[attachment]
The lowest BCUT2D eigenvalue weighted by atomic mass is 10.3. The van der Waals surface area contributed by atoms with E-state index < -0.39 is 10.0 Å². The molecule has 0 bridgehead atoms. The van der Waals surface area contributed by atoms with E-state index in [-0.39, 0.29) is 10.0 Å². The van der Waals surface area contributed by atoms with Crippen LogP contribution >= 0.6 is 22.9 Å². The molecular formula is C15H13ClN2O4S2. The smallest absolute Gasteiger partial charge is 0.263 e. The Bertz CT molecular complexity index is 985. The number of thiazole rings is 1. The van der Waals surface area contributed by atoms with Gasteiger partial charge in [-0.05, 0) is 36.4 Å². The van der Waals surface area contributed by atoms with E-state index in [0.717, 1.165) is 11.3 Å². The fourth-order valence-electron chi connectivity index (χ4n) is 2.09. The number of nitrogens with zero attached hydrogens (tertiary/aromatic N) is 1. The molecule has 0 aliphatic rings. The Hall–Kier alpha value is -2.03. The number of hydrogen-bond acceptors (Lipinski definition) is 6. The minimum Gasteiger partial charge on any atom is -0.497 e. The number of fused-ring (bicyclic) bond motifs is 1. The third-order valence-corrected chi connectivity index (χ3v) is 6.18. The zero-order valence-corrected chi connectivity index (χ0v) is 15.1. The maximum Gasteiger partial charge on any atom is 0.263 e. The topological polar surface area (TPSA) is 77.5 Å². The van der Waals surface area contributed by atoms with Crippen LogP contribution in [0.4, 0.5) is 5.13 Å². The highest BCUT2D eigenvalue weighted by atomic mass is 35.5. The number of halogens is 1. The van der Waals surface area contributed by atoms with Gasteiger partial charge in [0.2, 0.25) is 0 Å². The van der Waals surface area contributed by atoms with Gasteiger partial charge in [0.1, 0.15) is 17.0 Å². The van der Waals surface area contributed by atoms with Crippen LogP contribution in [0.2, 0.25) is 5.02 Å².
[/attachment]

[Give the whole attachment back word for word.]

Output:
The lowest BCUT2D eigenvalue weighted by atomic mass is 10.3. The van der Waals surface area contributed by atoms with E-state index < -0.39 is 10.0 Å². The molecule has 0 bridgehead atoms. The van der Waals surface area contributed by atoms with E-state index in [-0.39, 0.29) is 10.0 Å². The van der Waals surface area contributed by atoms with Crippen LogP contribution >= 0.6 is 22.9 Å². The molecular formula is C15H13ClN2O4S2. The smallest absolute Gasteiger partial charge is 0.263 e. The Bertz CT molecular complexity index is 985. The number of thiazole rings is 1. The van der Waals surface area contributed by atoms with Gasteiger partial charge in [-0.05, 0) is 36.4 Å². The van der Waals surface area contributed by atoms with E-state index in [0.717, 1.165) is 11.3 Å². The fourth-order valence-electron chi connectivity index (χ4n) is 2.09. The number of nitrogens with zero attached hydrogens (tertiary/aromatic N) is 1. The molecule has 0 aliphatic rings. The Hall–Kier alpha value is -2.03. The number of hydrogen-bond acceptors (Lipinski definition) is 6. The minimum Gasteiger partial charge on any atom is -0.497 e. The number of fused-ring (bicyclic) bond motifs is 1. The third-order valence-corrected chi connectivity index (χ3v) is 6.18. The zero-order valence-corrected chi connectivity index (χ0v) is 15.1. The maximum Gasteiger partial charge on any atom is 0.263 e. The topological polar surface area (TPSA) is 77.5 Å². The van der Waals surface area contributed by atoms with Crippen LogP contribution in [0.4, 0.5) is 5.13 Å². The highest BCUT2D eigenvalue weighted by atomic mass is 35.5. The number of halogens is 1. The van der Waals surface area contributed by atoms with Gasteiger partial charge in [0.2, 0.25) is 0 Å². The van der Waals surface area contributed by atoms with Gasteiger partial charge in [0.1, 0.15) is 17.0 Å². The van der Waals surface area contributed by atoms with Crippen LogP contribution in [0.2, 0.25) is 5.02 Å².